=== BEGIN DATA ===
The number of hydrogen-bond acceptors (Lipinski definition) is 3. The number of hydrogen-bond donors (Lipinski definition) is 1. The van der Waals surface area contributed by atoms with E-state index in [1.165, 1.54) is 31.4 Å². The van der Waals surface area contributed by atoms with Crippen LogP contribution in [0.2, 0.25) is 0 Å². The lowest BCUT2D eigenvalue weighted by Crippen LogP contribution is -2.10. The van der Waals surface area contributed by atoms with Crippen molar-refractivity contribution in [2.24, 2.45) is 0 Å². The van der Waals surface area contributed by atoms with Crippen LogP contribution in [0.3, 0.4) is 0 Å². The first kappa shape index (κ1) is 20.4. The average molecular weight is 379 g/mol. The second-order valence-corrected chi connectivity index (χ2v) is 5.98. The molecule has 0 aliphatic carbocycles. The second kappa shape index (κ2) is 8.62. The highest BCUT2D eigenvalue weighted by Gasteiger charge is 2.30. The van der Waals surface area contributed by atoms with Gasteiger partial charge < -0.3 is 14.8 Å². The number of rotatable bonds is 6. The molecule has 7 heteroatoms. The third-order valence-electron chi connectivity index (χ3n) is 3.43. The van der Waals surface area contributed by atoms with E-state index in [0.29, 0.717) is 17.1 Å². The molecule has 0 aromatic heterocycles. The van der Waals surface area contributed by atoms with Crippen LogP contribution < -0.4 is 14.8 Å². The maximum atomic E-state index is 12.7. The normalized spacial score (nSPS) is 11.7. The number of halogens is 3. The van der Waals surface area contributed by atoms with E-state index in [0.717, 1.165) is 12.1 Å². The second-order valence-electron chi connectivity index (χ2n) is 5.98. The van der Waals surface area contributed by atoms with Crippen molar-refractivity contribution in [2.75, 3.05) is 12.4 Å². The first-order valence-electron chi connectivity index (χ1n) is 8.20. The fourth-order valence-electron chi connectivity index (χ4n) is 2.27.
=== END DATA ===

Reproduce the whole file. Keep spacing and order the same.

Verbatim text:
The number of hydrogen-bond acceptors (Lipinski definition) is 3. The number of hydrogen-bond donors (Lipinski definition) is 1. The van der Waals surface area contributed by atoms with E-state index in [1.165, 1.54) is 31.4 Å². The van der Waals surface area contributed by atoms with Crippen LogP contribution in [0.2, 0.25) is 0 Å². The lowest BCUT2D eigenvalue weighted by Crippen LogP contribution is -2.10. The van der Waals surface area contributed by atoms with Crippen molar-refractivity contribution in [2.24, 2.45) is 0 Å². The van der Waals surface area contributed by atoms with Crippen LogP contribution in [0.3, 0.4) is 0 Å². The first kappa shape index (κ1) is 20.4. The average molecular weight is 379 g/mol. The second-order valence-corrected chi connectivity index (χ2v) is 5.98. The molecule has 0 aliphatic carbocycles. The second kappa shape index (κ2) is 8.62. The highest BCUT2D eigenvalue weighted by Gasteiger charge is 2.30. The van der Waals surface area contributed by atoms with Gasteiger partial charge < -0.3 is 14.8 Å². The number of rotatable bonds is 6. The molecule has 7 heteroatoms. The third-order valence-electron chi connectivity index (χ3n) is 3.43. The van der Waals surface area contributed by atoms with E-state index in [0.29, 0.717) is 17.1 Å². The molecule has 0 aromatic heterocycles. The van der Waals surface area contributed by atoms with Crippen LogP contribution < -0.4 is 14.8 Å². The maximum atomic E-state index is 12.7. The normalized spacial score (nSPS) is 11.7. The number of halogens is 3. The van der Waals surface area contributed by atoms with E-state index in [0.717, 1.165) is 12.1 Å². The second-order valence-electron chi connectivity index (χ2n) is 5.98. The van der Waals surface area contributed by atoms with Crippen molar-refractivity contribution in [2.75, 3.05) is 12.4 Å². The first-order valence-electron chi connectivity index (χ1n) is 8.20. The fourth-order valence-electron chi connectivity index (χ4n) is 2.27.